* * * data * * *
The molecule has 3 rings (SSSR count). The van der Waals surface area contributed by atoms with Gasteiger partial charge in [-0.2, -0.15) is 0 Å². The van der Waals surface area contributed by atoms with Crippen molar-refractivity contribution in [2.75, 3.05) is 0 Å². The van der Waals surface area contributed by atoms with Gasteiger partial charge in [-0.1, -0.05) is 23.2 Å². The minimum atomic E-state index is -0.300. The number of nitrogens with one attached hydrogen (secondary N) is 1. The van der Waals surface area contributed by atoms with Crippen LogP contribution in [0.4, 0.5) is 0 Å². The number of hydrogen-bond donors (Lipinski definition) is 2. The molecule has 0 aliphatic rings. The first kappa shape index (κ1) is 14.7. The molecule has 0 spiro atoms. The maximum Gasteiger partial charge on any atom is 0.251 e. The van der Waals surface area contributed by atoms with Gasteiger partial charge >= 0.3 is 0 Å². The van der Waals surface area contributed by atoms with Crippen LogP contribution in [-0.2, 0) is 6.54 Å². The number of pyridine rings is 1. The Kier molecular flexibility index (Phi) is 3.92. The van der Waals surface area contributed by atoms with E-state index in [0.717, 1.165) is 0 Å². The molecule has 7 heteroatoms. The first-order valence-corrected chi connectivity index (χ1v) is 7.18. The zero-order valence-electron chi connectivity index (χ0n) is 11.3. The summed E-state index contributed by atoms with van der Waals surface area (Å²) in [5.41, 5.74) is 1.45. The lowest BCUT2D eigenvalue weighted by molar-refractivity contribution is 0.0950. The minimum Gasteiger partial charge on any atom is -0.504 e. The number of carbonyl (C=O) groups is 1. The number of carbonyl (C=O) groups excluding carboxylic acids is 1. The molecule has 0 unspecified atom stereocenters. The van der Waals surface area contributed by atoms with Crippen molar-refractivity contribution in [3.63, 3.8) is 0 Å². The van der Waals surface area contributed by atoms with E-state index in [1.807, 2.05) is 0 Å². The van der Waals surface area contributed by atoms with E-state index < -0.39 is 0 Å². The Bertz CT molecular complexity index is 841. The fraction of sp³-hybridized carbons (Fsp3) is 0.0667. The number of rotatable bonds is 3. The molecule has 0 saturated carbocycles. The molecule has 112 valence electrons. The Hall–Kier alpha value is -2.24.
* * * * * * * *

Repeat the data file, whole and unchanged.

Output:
The molecule has 3 rings (SSSR count). The van der Waals surface area contributed by atoms with Gasteiger partial charge in [-0.2, -0.15) is 0 Å². The van der Waals surface area contributed by atoms with Crippen molar-refractivity contribution in [2.75, 3.05) is 0 Å². The van der Waals surface area contributed by atoms with Gasteiger partial charge in [-0.1, -0.05) is 23.2 Å². The minimum atomic E-state index is -0.300. The number of nitrogens with one attached hydrogen (secondary N) is 1. The van der Waals surface area contributed by atoms with Crippen LogP contribution in [0.4, 0.5) is 0 Å². The number of hydrogen-bond donors (Lipinski definition) is 2. The molecule has 0 aliphatic rings. The first kappa shape index (κ1) is 14.7. The molecule has 0 spiro atoms. The maximum Gasteiger partial charge on any atom is 0.251 e. The van der Waals surface area contributed by atoms with Gasteiger partial charge >= 0.3 is 0 Å². The van der Waals surface area contributed by atoms with Crippen LogP contribution in [-0.2, 0) is 6.54 Å². The number of pyridine rings is 1. The Kier molecular flexibility index (Phi) is 3.92. The van der Waals surface area contributed by atoms with E-state index in [0.717, 1.165) is 0 Å². The molecule has 7 heteroatoms. The first-order valence-corrected chi connectivity index (χ1v) is 7.18. The zero-order valence-electron chi connectivity index (χ0n) is 11.3. The summed E-state index contributed by atoms with van der Waals surface area (Å²) in [5.41, 5.74) is 1.45. The lowest BCUT2D eigenvalue weighted by molar-refractivity contribution is 0.0950. The minimum Gasteiger partial charge on any atom is -0.504 e. The number of carbonyl (C=O) groups is 1. The number of carbonyl (C=O) groups excluding carboxylic acids is 1. The molecule has 0 unspecified atom stereocenters. The van der Waals surface area contributed by atoms with Crippen molar-refractivity contribution in [3.63, 3.8) is 0 Å². The van der Waals surface area contributed by atoms with E-state index in [1.807, 2.05) is 0 Å². The van der Waals surface area contributed by atoms with E-state index < -0.39 is 0 Å². The Bertz CT molecular complexity index is 841. The fraction of sp³-hybridized carbons (Fsp3) is 0.0667. The number of rotatable bonds is 3. The molecule has 0 saturated carbocycles. The molecule has 112 valence electrons. The Hall–Kier alpha value is -2.24.